Frankly, the UPA-2 had a bad run ever since it came back to power for a second time in the summer of 2009. It seemed to be a never-ending scam season, stretching from the 2G spectrum allocation or misallocation scam through the Commonwealth Games scam to the coal blocks allocation scam. It seemed that the government could not do anything right. There were also the defeats in Bihar and Uttar Pradesh assembly elections for the Congress, and the party was just a junior partner in Mamata Banerjee’s historic victory in Bengal. And then there was the political humiliation of dealing with the Anna Hazare agitation for a Lokpal, and the government was forced on the backfoot; apart from the blunder of senior cabinet ministers rushing to the airport to meet yoga instructor Ramdev, which showed the government was a frightened creature running helter-skelter to keep things under control.
There was a turnaround with the announcement of two decisions, allowing foreign direct investment (FDI) into multi-brand retail followed by that of introducing direct cash transfer or cash transfer scheme. These were bold decisions from a beleaguered government blamed for policy paralysis. They are not major economic decisions that they are being made out to be, but political gestures to send out the clear signal that the government is thinking beyond scandals, and that it is looking at a distant horizon of bringing about economic changes. In politics gestures matter as much as decisions. The question remains whether people are any more satisfied with mere gestures.
The crucial question is whether these gestures are enough to save the day for UPA2 in the 2014 Lok Sabha elections. The opposition parties are hoping that the people will judge the government and punish the UPA2 for the scam series. The Congress and its UPA partners are hoping to fend off corruption charges by turning around the economy, which has been doing quite badly for the last two years. Politicians from every party dismiss any mention of 2014, the year of reckoning, as too distant. The present stretches rather endlessly for the politicians, and they are happy to be engaged with it. The UPA2 thinks that this gives it ample opportunity to mend things.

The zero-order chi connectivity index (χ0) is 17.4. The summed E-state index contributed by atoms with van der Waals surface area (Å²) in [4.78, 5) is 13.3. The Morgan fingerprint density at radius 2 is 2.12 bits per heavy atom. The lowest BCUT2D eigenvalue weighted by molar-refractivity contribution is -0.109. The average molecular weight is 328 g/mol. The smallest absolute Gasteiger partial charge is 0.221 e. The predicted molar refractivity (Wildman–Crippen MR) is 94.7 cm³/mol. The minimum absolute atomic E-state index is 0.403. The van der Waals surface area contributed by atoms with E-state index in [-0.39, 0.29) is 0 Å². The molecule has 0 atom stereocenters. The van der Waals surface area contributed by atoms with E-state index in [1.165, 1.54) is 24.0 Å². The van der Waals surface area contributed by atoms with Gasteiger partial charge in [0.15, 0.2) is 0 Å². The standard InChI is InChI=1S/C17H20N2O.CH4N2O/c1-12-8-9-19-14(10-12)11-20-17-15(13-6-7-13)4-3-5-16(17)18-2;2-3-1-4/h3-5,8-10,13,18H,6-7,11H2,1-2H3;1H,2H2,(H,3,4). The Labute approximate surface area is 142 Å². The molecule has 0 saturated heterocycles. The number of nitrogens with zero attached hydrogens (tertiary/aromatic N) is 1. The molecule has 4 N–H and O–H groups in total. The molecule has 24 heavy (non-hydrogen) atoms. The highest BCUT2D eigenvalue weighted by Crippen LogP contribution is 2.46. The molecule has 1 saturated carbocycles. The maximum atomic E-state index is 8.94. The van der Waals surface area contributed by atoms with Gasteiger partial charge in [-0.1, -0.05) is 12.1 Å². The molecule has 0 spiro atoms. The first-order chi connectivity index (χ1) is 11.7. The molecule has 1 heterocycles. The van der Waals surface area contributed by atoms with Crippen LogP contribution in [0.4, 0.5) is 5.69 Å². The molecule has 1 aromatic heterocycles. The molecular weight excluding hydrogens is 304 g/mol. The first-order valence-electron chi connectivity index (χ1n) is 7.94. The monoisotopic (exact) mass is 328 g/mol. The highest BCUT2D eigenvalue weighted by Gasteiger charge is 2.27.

Will the cash transfer scheme and the FDI flow into multi-brand retail help in the recovery of the economy? The international economic rating agencies have been quite positive, especially after the announcement of allowing into FDI in multi-brand retail.
And that is part of managing the international public relations (PR) sentiment. This looks a slightly hollow affair because the international economic situation remains quite bleak with the euro zone crisis deepening, and the Americans showing only faint signs of economic recovery. So, positive nods from the West are not of much use in boosting the economy at home.
If the UPA-2 is groping for solutions, the opposition presents no unity of purpose or thinking. The right-wing BJP is opposed to FDI in multi-brand retail because it fears the more than a million strong small retail traders being wiped off, which is a good political exaggeration. It will turn the country into a nation of sales girls and sales boys, said one of the party’s articulate leaders, Arun Jaitley. The same challenge was posed by the BPOs in the earlier stage of economic reforms when thousands of young people turned into semi-telephone operators and service assistants, but which was hailed as the great IT revolution in the country. The country has passed through that fear and through that phase. It could as well pass through the Wal-Mart-Tesco phase as well and survive. Interestingly, the BJP has a strange stance over the cash transfer scheme as well. It fears that the public distribution system (PDS) would get dismantled. It speaks the language of a semi-socialist party of small traders.
Do the communist parties and the regional and the caste parties count? They do for smaller rather than for larger reasons. It is their ability to win seats in the states, edging out the so-called national parties, which gives them an edge in the numbers game. The enthusiasts of this play of regional interests overstate their case when they are argue that the time of national parties is over. It is just that the national parties have now to orchestrate more closely with the regional powers. The big players have to display greater nimbleness.
The Congress and the UPA-2 look poised at the moment but this state of grace may not last through 2013 and into 2014. Sixteen months is too long a stretch. The government can be sure of meeting the economic challenges but not the political ones.
Parsa Venkateshwar Rao Jr is editorial consultant with DNA